Melia turns power back on at the end of the CiberTunnel

Worldwide coverage ignited by the Melia Hotel Chain surrounding the secret videotaping of two Cuban nationals being abruptly refused internet access deemed by the Melia employee as “only for foreigners” appears to have induced a “quiet” annulment of the said new government directive to all hotels. Bloggers on the island are reporting that the ban has been lifted – They hope permanently.

Extensive coverage was given to the issue by Rob Sequin of the who communicated directly with the hotel in a valiant effort to get the perpetrators to give back the rights all Cuban´s should have – “To search the worldwide web and use it without government restriction” –

The manager of the Hotel Cohiba, Ignacio Martín, appeared flustered with all the media attention and in his written responses concerning one of his staff showing Yoani Sanchez and Friend a government decree banning internet use in Hotels then proceeding to refuse the said access. While drifting around the point he stated “at this time there are no restrictions on Cubans using the internet connection at Melia Cohiba” This statement coming directly after two Cuban bloggers secretly filmed being denied the said access some days before.

In a posting concerning the issue on her Blog Yoani said:

I’m coming to believe that the influence of the Internet on our reality is bigger than I thought. After several days of not being able to connect to the Internet in hotels such as the Meliá Cohiba, the Panorama and the emblematic Hotel Nacional, the ban seems to have been lifted. Today I spoke with the same employees who two weeks ago showed me the resolution excluding Cubans from using such services at tourist facilities. They told me I can once again buy the blessed card that opens the door to the virtual world.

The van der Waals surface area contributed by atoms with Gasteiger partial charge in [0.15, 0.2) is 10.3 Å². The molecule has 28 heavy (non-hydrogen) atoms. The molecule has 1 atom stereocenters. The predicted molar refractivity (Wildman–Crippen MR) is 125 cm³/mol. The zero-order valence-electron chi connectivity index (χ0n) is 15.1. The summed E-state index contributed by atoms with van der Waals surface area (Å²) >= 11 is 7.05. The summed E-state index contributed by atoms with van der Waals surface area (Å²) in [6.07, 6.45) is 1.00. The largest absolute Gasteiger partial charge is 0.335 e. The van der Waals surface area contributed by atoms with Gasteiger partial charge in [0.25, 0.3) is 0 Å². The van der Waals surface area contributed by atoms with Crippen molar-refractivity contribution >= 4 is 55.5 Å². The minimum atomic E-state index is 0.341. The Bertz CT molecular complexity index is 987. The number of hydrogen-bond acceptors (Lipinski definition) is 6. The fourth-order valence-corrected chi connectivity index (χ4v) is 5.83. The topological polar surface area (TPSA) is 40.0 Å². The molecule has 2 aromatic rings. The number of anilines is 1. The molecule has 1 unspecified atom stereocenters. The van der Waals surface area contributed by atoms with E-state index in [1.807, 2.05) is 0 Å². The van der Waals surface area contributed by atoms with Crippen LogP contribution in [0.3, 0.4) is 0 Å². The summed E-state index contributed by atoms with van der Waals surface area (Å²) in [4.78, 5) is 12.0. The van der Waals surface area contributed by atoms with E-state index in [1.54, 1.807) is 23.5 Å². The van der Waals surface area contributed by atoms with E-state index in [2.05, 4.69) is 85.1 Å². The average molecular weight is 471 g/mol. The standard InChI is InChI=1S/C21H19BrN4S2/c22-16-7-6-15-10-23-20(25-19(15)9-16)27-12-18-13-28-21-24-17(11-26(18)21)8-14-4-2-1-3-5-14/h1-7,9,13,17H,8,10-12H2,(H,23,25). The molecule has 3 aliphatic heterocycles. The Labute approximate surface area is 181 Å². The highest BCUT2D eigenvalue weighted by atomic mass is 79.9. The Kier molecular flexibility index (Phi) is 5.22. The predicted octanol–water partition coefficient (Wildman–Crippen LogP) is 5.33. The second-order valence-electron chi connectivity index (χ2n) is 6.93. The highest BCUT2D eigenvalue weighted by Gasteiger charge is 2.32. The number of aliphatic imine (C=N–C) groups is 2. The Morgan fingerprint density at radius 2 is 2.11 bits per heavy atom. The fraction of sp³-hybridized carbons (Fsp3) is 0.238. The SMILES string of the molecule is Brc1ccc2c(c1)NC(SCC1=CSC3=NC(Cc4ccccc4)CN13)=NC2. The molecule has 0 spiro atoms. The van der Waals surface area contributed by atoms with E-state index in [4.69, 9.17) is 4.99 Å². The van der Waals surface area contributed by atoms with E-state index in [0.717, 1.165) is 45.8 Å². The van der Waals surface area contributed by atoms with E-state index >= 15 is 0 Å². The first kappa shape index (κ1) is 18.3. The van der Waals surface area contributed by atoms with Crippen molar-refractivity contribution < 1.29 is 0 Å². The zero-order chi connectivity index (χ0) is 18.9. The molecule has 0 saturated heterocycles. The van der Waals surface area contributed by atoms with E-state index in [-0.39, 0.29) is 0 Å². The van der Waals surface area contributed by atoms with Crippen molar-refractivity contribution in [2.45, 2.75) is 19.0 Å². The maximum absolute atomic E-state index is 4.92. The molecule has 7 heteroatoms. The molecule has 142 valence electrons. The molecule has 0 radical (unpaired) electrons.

I may sound a bit boastful, but I think that if we had not raised a ruckus in recent days—denouncing such apartheid—we would have been deprived of the ability to connect. Yes, they cede when you push back, they have to amend the plan when we citizens raise our voices and the international media hears the echo. We understood this with Gorki’s case, and this correction confirms that our keeping quiet only allows them to snatch away more spaces from us. We need to make the most of the situation, now they are saying “Cubans can connect”, and take it as a public commitment. We must hold them to it and, if not, there will be Twitter, Facebook and text messages for protesting, when they try to shut us out again.


* On Monday, a dozen bloggers conducted an investigation into more than forty hotels. With the exception of the Occidental Miramar, they all said they were ignoring the regulation that prohibited Cubans from accessing the internet.


…Sometimes a little light shone in the right direction paves the way….

























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